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07 Aug 2023

HMS Prince of Wales returns to Portsmouth primed for front-line duties

HMS Prince of Wales returns to Portsmouth primed for front-line duties
Crown Copyright 2023
Originally posted on Royal Navy News
Britain’s biggest warship is all systems go – and primed for front-line duties – as she returns home to Portsmouth today.

HMS Prince of Wales has spent the last ten days ramping up for an autumn deployment, which will see the ship operate a multitude of aircraft and drones off the east coast of the United States, pushing the boundaries of carrier operations.

The 65,000-tonne behemoth made ‘calm seas rage’ on a series of trials, putting her upgrades through their paces and ensuring all her state-of-the-art systems were ready for full action.

It was then onto the carrier’s main line of work as the flight deck reopened for business, with Chinook and Merlin helicopters appearing on board during a busy schedule of day and night flying.

HMS Prince of Wales also worked with F-35B Lightning aircraft – the fifth-generation stealth jet the ship was designed around – and Typhoon fighters on air defence training.

It means both the Royal Navy’s aircraft carriers are now ready for deployments this autumn.

Fleet flagship HMS Queen Elizabeth completed a period of sea training in June and flying operations with F-35B jets from 617 Squadron and Wildcat and Merlin helicopters across July, readying her for operations in the coming months.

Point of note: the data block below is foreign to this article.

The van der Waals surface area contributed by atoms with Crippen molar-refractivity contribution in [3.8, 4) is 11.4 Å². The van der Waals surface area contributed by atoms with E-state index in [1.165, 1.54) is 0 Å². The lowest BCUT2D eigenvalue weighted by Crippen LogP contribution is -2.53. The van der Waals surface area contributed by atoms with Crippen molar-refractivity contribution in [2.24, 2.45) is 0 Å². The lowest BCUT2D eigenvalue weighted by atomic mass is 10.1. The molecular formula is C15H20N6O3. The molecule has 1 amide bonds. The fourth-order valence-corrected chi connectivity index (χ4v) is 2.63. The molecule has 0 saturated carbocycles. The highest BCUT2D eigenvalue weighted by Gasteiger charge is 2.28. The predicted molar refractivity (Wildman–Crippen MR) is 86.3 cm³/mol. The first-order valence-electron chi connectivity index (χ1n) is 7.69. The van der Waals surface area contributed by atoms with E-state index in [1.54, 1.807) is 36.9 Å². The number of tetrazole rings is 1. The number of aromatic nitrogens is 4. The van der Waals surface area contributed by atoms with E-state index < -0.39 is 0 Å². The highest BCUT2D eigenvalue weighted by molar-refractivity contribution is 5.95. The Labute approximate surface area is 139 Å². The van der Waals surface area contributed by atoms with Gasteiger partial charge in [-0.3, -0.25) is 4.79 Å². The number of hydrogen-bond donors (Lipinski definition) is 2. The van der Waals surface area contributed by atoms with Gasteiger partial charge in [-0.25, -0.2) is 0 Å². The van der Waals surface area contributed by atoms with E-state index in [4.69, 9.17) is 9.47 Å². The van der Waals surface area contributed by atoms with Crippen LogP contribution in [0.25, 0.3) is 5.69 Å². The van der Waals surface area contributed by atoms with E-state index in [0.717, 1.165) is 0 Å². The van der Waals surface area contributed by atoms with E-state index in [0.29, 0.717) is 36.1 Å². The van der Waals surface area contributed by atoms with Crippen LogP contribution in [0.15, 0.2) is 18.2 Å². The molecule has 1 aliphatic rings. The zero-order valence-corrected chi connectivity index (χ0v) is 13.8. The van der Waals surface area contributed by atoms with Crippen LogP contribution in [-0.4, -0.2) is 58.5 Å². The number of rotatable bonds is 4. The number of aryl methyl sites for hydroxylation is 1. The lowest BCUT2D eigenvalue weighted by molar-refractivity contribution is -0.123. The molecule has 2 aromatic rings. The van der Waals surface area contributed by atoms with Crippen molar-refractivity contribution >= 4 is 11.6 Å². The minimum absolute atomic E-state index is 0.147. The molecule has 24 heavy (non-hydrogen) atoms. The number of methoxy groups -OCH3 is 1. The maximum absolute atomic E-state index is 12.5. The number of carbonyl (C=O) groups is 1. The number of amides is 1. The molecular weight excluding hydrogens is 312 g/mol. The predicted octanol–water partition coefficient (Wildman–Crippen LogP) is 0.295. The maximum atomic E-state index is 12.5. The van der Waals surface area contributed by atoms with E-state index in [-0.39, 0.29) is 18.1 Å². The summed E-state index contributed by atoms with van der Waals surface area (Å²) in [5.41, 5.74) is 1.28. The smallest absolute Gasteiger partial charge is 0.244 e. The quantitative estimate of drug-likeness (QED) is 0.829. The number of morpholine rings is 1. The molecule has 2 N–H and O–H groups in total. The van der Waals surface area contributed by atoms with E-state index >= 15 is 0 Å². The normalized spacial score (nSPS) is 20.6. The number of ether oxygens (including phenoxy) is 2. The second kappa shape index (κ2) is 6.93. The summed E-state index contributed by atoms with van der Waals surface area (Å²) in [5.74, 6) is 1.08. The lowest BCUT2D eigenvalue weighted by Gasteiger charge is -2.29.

HMS Prince of Wales’ Commanding Officer, Captain Richard Hewitt, said: “My sailors have worked hard to get us back to sea and ready to deploy this autumn. Now back in Portsmouth we will take some leave with families and friends and then we go.”

Prince of Wales also worked with Royal Fleet Auxiliary tanker RFA Tidesurge to take on diesel and aviation fuel while sailing.

Known as a replenishment at sea, this involves intricate work as the tanker and carrier manoeuvre close together and fuel lines are fed between the two.

This allows the carrier to stay on operations longer, keeping aircraft and the ship fuelled and where they are needed most.

This intensive phase at sea ensures the ship is ready for tasking and has refreshed the ship’s company on key skills ahead of a high tempo of operations in the coming months.

The carrier will be looking to build on her previous successes including acting as NATO’s command ship and leading the Maritime High Readiness Force in the Arctic, before sh

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